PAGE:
Three years ago, the Green Bay Packers made the unpopular local decision to finally cut the cord with Brett Favre. If anyone remembers, the Packers offered Favre money, a lot of money, to just go away and not play football anymore. Favre refused the cash and got himself traded to the New York Jets. One season later, Favre landed in Minnesota, where he wanted to be so he could try and beat Green Bay twice a year. He played the final two seasons of his career with the Vikings and by the end of the 2010 regular season it was clear that #4 was done.
Fast forward a few weeks later and when the confetti fell to the field on Cowboys Stadium, it was quarterback Aaron Rodgers and his Green Bay Packers celebrating the Super Bowl championship win.
The Packers drafted Rodgers in the latter part of the first round of the 2005 NFL Draft. The kid from northern California then sat for three years. He didn’t complain out loud that this Favre guy wasn’t helping him or that every year he thought he’d get his turn, only to find out that Favre was changing his mind about retiring yet again.
When Green Bay finally decided it was time to go with Rodgers instead of Favre, the move wasn’t met with much happiness in the Wisconsin area. Rodgers was replacing the Lambeau legend and unless he would win a Super Bowl he would never ever be as good as Favre. On Sunday night, Rodgers did it.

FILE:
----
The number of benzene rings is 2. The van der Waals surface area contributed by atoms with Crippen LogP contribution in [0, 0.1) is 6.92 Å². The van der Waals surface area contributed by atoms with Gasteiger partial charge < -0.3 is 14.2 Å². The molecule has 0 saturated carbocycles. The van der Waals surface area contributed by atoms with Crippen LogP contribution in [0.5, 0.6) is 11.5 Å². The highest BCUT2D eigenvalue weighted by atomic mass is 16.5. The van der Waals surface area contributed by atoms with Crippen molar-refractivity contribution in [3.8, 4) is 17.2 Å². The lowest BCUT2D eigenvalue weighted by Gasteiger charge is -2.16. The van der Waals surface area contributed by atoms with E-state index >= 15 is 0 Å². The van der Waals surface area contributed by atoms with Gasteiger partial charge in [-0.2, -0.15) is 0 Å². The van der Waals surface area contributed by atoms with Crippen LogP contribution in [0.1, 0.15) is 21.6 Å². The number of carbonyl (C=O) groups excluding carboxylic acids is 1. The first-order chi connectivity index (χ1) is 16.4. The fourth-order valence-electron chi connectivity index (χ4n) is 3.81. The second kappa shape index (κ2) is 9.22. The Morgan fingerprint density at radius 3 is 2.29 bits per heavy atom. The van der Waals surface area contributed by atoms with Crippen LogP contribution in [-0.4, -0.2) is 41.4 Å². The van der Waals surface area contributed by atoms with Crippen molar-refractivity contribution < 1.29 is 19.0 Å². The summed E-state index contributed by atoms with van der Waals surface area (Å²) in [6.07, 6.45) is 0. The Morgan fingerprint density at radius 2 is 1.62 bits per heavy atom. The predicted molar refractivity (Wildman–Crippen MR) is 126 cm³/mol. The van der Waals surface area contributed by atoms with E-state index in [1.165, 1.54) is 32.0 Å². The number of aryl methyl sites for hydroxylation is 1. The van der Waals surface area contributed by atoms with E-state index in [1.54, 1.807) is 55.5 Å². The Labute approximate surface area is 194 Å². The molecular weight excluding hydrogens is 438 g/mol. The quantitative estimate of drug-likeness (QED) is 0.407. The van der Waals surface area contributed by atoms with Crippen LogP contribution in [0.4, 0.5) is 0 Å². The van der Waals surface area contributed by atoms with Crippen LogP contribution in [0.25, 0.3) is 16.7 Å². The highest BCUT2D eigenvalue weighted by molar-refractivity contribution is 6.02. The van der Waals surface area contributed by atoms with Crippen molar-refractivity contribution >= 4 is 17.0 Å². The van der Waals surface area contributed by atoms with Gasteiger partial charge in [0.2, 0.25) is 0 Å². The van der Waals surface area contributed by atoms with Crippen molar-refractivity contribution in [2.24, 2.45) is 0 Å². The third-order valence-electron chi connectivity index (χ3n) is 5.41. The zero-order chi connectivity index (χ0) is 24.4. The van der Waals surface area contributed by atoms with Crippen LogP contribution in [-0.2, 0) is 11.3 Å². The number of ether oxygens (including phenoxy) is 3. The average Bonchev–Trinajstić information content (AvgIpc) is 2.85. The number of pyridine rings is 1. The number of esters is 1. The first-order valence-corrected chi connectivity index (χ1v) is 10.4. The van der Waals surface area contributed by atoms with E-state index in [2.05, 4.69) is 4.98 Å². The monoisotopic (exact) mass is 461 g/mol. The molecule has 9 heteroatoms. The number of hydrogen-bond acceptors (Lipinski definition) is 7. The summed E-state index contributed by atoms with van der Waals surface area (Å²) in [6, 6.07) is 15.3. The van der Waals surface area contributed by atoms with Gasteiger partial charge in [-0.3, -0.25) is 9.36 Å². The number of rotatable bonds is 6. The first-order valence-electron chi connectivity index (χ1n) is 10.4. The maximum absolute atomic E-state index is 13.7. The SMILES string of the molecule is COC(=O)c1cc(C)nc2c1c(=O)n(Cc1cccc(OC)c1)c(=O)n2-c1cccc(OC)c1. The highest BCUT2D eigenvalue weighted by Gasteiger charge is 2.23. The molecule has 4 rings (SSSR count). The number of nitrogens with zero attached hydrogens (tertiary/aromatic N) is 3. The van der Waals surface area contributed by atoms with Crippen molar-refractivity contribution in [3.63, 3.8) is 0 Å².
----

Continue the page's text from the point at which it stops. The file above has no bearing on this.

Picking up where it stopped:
In an MVP performance, Rodgers, minus the 16 players who went on injured reserve during the season, including Ryan Grant, Jermichael Finley and Nick Barnett, and without Charles Woodson and Donald Driver, who were injured early in the big game, matched Favre in Super Bowl wins when Green Bay defeated the Pittsburgh Steelers, 31-25.
So while Favre, a future Hall of Famer, stumbled to the finish line of his career amid allegations of inappropriate text messages, the classy and quiet Rodgers simply led his battered young team to the ultimate finish line – a Super Bowl title.
It’s too bad that Favre and the Packers have a distant relationship these days. It’ll get fixed at some point, but while Rodgers received the Lombardi Trophy, the camera panned to the crowd and showed a smiling Bart Starr, who led Green Bay to wins in Super Bowl I and II. The Packers other Super Bowl winning QB was nowhere to be found.
Although Favre lost out on being part of this celebration, the real loser on Super Bowl Sunday is the San Francisco 49ers. That’s the franchise that owned the first pick in the 2005 NFL Draft and needed a quarterback. The 49ers decided on Alex Smith over Rodgers. Six years later, Rodgers, who grew up watching hometown heroes Joe Montana and Steve Young, is a Super Bowl champion just like them and San Francisco is going back to the drawing board.
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